Calling the Kettle Crony, Part 1: Mitt Romney
Cross-posted at Alevei.
As I wrote in my previous post, getting your head around the idea of GOP vice presidential candidate Rep. Paul Ryan (R-WI) as even remotely credible on the topic of calling out “crony capitalism” requires a superhuman tolerance for cognitive dissonance or an extraordinary sense of humor or both.
Specifically, I suggested that the very idea of Rep. Ryan’s endorsement of A Capitalism for the People: Recapturing the Lost Genius of American Prosperity, a new book decrying “crony capitalism” by the University of Chicago economist and self-proclaimed drain on the economy Luigi Zingales, is kind of a ridiculous, hypocritical outrage that really ought to be hilarious but isn’t because of what Rep. Ryan’s power and influence could potentially mean for actual people who are not Paul Ryan or Luigi Zingales.
As I hope I made clear in that post, this is by no means to suggest that Rep. Ryan is not an expert in crony capitalism. Of course he is.  That’s part of what makes him such a great match for his running mate, Governor Mitt Romney.
The campaign, including a Republican primary season that I hope I never have to try to convince any sane person to believe actually happened, has been a long, brutal slog for the governor, and over the course of it, one thing that has become increasingly obvious to everyone is that the many gifts and blessings bestowed upon the presumptive GOP presidential nominee by his creator do not include a sense of humor. And yet even knowing that, I am still able to find it remarkable that in the course of deploying one of his favorite general-election campaign tactics — righteously accusing President Obama of crony capitalism (claims that have earned him four Pinocchios — reserved for “whoppers” — from the Washington Post‘s Fact Checker column) — Gov. Romney somehow manages to do it every single time with an impressively straight face. My mom sometimes says, “I never get too old not to be disappointed by people,” and I guess I have to say I hear that.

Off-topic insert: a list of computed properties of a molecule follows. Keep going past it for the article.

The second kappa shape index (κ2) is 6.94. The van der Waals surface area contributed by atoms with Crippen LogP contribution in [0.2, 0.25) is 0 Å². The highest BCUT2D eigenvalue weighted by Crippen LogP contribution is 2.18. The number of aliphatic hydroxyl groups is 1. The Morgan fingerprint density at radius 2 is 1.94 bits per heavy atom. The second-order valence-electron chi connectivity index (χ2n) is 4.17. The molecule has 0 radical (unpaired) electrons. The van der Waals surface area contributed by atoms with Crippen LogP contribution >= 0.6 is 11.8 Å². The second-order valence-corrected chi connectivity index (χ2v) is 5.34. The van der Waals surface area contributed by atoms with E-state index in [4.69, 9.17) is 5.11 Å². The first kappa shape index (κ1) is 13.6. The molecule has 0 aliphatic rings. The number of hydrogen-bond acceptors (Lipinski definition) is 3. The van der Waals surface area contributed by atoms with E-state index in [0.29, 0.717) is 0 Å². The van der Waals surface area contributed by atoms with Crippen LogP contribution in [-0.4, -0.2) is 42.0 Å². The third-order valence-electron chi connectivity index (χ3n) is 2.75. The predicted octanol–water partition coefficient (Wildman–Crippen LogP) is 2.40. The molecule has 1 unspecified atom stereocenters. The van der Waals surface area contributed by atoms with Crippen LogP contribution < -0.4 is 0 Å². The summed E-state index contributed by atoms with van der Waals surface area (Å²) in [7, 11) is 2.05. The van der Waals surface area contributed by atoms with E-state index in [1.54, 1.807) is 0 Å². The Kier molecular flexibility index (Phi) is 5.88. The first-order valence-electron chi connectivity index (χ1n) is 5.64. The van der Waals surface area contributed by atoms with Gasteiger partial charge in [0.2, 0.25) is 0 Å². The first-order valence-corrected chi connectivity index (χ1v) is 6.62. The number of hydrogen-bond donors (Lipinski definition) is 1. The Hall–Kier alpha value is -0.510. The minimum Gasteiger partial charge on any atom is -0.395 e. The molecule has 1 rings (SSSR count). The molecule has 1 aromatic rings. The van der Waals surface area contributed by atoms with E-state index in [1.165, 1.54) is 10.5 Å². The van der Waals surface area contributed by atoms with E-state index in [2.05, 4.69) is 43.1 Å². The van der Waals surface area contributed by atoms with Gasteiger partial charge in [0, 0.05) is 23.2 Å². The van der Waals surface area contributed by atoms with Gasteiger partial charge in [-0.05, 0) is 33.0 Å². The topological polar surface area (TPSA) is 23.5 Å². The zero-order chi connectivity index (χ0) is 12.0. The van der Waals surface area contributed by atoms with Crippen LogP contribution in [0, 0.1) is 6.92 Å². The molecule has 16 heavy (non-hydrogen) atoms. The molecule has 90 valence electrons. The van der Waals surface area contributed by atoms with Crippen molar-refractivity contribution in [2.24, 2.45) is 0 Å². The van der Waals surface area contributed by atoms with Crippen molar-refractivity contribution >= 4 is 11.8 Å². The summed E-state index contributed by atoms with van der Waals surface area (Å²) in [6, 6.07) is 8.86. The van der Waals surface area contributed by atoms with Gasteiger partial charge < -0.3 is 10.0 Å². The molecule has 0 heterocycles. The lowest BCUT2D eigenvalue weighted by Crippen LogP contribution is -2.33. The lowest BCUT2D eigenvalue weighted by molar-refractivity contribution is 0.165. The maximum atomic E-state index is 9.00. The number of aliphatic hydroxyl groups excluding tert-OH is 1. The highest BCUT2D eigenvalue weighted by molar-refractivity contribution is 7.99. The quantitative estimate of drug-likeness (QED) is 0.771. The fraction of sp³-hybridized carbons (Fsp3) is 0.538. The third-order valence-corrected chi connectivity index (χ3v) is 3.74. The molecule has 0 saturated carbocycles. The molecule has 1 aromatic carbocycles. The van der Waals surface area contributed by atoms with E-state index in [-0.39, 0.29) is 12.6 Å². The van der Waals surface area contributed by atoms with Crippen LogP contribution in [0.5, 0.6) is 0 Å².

To be fair, though, everyone in the world who is not Kristi Yamaguchi knows perfectly well that Gov. Romney is well acquainted with crony capitalism, so at least theoretically, goes the logic, he should be able to recognize it when he sees it. And, speaking of Kristi Yamaguchi, Wayne Barrett reported in the Daily Beast in May that:
one circle of Romney donors [is] tied to a tainted Olympic contractor who has given more than a million dollars in campaign donations. After being granted immunity by prosecutors, the contractor, Sead Dizdarevic, admitted making $131,000 in cash payments to Romney’s predecessors. The cash was used, at least in part, to subsidize the IOC gifts. Yet it was Romney, not his indicted predecessors, who awarded Dizdarevic the hospitality deal that’s made him the ticket king of the Olympics to this day.
David Simmons also testified in the 2003 federal trial of Romney’s predecessors, in a case that was ultimately dismissed. But unlike Dizdarevic, Simmons pleaded guilty to a federal tax misdemeanor as part of a cooperation agreement that allowed him to avoid a multi-count felony indictment.
According to the Salt Lake Tribune, the guilty plea was connected to Simmons giving a fake job to John Kim, the son of a critical IOC member, to qualify him for a sham visa, and then submitting fraudulent tax and immigration filings to cover up the alleged conspiracy.